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"Good" Drones In The Service Of Serious Journalism

Drones don't just make news, they are beginning to cover it. Brazil street protests are an early testing ground. But for now, the entertainment press is out ahead of the pack.

A drone captures Brazilian demonstrators massing below
A drone captures Brazilian demonstrators massing below
Pablo Abarracín

SANTIAGO — Last June we were able to observe from the air how 250,000 Brazilian protesters unnerved authorities. The display was there for all the world to see of the mass disapproval of Brazil's multi-million-dollar budget devoted to World Cup preparations when public transport was in a state of disgraceful neglect.

It was like an episode of the X games. The pictures, beautifully taken from the air, were broadcast by TV Folha, the Folha de S. Paulo newspaper's television service, using a drone. Let's call it a "good" drone.

TV Folha's innovation was just the beginning as we are becoming increasingly familiar with drones. Yet something strange has undoubtedly happened here. About a year ago, the word drone would remind us only of attacks on civilians in Afghanistan or Pakistan, unjustified deaths, "excessive" collateral damage, death and devastation and let's face it, the common denominator, the United States. Yet these monstrous, metallic bumblebees have started to abandon their military vocation for civilian life. They are surprising us with their unknown and peaceful uses as instruments of communication.

"Marvellous little tool I want one for my broadcaster," editors are saying as they realize you no longer have to spend millions to film from the air or take overhead pictures, or give coverage to situations where presence is risky or which are simply inaccessible to human film crews.

TV Fohla's drone — Photo: joaowainer via Instagram

Factory accidents, fires, flooding, sporting and arts events, political meetings, monitoring water resources or bird migration: the good drone won't ask for extra pay for hazardous work or overtime hours.

Still, regional papers and media have been slow to adopt drone use in press work. Beside the cases cited like Sao Paulo or a recent fire in Santiago, filmed by a Chilean TVN drone, systematic use of drones for reporting is still a long ways off.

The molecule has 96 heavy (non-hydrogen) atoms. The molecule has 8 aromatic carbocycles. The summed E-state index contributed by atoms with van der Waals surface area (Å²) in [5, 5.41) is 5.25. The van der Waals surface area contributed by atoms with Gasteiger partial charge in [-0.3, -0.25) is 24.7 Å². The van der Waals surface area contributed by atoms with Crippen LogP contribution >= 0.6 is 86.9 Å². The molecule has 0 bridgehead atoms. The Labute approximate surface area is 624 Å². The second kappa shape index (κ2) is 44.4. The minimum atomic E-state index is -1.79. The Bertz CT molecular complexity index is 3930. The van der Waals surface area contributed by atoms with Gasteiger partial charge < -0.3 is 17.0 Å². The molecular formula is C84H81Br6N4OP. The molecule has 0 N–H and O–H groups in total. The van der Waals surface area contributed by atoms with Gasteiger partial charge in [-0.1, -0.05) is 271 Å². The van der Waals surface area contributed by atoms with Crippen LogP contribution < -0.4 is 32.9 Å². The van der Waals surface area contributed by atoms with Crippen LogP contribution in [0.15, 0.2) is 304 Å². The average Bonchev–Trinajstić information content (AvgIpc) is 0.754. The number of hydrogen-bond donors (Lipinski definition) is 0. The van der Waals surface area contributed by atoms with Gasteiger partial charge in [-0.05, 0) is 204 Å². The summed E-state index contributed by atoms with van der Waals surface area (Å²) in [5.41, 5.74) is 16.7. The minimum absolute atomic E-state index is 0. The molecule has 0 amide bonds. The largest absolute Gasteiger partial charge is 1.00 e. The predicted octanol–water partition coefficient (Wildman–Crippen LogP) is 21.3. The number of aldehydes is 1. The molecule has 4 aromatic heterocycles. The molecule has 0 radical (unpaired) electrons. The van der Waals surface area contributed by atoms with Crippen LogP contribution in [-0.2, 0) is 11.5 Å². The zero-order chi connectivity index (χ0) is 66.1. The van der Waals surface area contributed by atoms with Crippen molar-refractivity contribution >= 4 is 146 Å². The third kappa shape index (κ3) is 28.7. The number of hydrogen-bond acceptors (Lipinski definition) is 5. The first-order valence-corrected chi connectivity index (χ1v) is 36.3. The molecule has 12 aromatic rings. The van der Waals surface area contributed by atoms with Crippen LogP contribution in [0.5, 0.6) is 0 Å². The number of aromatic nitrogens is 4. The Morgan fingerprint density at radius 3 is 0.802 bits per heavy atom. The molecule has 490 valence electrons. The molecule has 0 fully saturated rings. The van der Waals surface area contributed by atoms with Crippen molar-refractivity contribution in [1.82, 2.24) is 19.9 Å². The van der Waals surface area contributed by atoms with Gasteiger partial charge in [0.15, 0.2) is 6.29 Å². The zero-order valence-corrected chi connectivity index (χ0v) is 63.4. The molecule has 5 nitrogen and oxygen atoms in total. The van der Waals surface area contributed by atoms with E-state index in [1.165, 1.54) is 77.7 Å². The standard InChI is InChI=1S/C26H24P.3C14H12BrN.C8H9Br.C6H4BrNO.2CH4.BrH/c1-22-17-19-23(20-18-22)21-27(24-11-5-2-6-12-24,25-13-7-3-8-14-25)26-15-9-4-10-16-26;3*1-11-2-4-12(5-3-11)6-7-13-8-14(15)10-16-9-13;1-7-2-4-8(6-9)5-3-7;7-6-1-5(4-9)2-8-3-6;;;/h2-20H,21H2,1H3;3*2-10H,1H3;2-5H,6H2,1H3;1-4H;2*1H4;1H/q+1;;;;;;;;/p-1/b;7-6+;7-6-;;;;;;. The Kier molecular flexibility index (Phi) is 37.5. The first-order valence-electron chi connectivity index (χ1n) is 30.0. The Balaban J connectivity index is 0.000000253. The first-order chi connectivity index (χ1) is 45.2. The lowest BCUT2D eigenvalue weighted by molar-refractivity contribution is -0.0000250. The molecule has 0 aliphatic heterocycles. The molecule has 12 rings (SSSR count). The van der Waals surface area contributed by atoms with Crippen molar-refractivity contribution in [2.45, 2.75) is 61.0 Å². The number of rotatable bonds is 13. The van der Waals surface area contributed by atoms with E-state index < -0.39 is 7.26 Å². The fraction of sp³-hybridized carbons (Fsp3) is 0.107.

Red carpet drones

And yet, in a curious twist, it is the entertainment media that are taking the lead here, at least in Chile. The most notable example was Chilevisión's use of a drone during the gala party for the last Viña del Mar Song Festival. The contraption filmed guests walking the red carpet outside the Viña del Mar Casino. And viewers were likely surprised to be able to see such close shots of personalities taken from above. The good drone was well-placed to show necklines and décolletés.

With the current absence of norms governing air space security, and possible future telecom interference or privacy violation, news channels and and websites should hurry to adopt the good drones – in good ways.

Folha de S. Paulo's drone captures the mass demonstrations

The new era of digital media opens the way for the use of technology that was until recently of concern only to scientists or engineers. But trends arrive before we know it and whoever takes advantage - in this case of a new means of communication - will attract audiences among a public increasingly familiar with video use and creation, YouTube and multi-media production.

Innovation is not merely about having the smartphone application, YouTube channel or Vimeo account. It is about presenting original and innovative content in an attractive and different form. The really innovative media are already making space for multi-media content, data journalism and drone use.

Media content production is increasingly more complex and inter-disciplinary, which is why some American universities are incorporating drone use into journalism courses, like Nebraska's Drone Journalism Lab or the Missouri Drone Journalism Program.

So while plans are already in the works for drones to be used for distribution by Amazon or a pizza chain, the question is: What are editors and broadcasting chiefs waiting for before they include drone use in their reporting strategies? The risk is that entertainment shows will monopolize the use of these good drones and pull attention ever farther away from journalism that matters.

New audiences demand new products, and as for entertainment coverage, we already have all we need.

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